Abrupt Climate Change (SAP 3.4)
For this Synthesis and Assessment Report, abrupt climate change is defined as: A large-scale change in the climate system that takes place over a few decades or less, persists (or is anticipated to persist) for at least a few decades, and causes substantial disruptions in human and natural systems. This report considers progress in understanding four types of abrupt change in the paleoclimatic record that stand out as being so rapid and large in their impact that if they were to recur, they would pose clear risks to society in terms of our ability to adapt: (1) rapid change in glaciers, ice sheets, and hence sea level; (2) widespread and sustained changes to the hydrologic cycle; (3) abrupt change in the northward flow of warm, salty water in the upper layers of the Atlantic Ocean associated with the Atlantic Meridional Overturning Circulation (AMOC); and (4) rapid release to the atmosphere of methane trapped in permafrost and on continental margins. This report reflects the significant progress in understanding abrupt climate change that has been made since the report by the National Research Council in 2002 on this topic, and this report provides considerably greater detail and insight on these issues than did the 2007 Intergovernmental Panel on Climate Change Fourth Assessment Report (IPCC AR4). New paleoclimatic reconstructions have been developed that provide greater understanding of patterns and mechanisms of past abrupt climate change in the ocean and on land, and new observations are further revealing unanticipated rapid dynamic changes of modern glaciers, ice sheets, and ice shelves as well as processes that are contributing to these changes. This report reviews this progress. A summary and explanation of the main results is presented first, followed by an overview of the types of abrupt climate change considered in this report. The subsequent chapters then address each of these types of abrupt climate change, including a synthesis of the current state of knowledge and an assessment of the likelihood that one of these abrupt changes may occur in response to human influences on the climate system.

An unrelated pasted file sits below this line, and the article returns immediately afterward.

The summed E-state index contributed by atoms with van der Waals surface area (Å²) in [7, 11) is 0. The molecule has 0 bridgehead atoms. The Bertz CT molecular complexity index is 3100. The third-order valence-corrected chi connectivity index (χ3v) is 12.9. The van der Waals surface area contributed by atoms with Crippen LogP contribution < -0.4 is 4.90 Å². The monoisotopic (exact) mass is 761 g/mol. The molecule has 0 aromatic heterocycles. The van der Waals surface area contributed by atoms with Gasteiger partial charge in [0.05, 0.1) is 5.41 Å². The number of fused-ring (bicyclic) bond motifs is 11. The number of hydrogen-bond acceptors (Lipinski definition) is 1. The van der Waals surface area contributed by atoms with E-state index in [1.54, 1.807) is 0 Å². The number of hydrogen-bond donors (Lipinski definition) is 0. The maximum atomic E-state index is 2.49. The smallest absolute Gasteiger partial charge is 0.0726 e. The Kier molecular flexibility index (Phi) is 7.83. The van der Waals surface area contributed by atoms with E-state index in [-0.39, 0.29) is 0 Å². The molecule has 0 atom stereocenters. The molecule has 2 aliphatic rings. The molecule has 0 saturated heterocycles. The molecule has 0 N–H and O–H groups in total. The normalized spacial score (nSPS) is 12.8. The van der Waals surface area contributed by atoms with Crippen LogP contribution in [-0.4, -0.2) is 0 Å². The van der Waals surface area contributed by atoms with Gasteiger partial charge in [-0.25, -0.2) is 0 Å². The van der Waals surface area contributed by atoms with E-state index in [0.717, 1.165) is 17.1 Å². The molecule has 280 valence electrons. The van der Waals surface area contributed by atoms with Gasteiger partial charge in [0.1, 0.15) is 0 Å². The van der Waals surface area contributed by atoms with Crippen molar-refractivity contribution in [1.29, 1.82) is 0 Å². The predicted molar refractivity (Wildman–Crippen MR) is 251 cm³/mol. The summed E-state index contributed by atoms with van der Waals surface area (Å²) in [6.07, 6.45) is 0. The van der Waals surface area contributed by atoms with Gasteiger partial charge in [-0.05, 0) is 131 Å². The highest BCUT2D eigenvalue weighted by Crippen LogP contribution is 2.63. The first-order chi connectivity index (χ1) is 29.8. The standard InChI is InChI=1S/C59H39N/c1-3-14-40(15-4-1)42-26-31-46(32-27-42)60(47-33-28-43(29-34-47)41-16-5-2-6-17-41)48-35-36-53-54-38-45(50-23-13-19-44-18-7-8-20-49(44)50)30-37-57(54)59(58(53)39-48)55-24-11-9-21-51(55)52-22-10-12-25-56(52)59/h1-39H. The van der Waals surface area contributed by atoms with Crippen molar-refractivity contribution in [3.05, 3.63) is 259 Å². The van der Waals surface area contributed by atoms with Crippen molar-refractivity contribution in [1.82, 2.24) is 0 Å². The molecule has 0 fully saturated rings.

- Paperback | 258 pages
- 215.9 x 279.4 x 14.99mm | 748.42g
- 04 Feb 2015
- United States
- black & white illustrations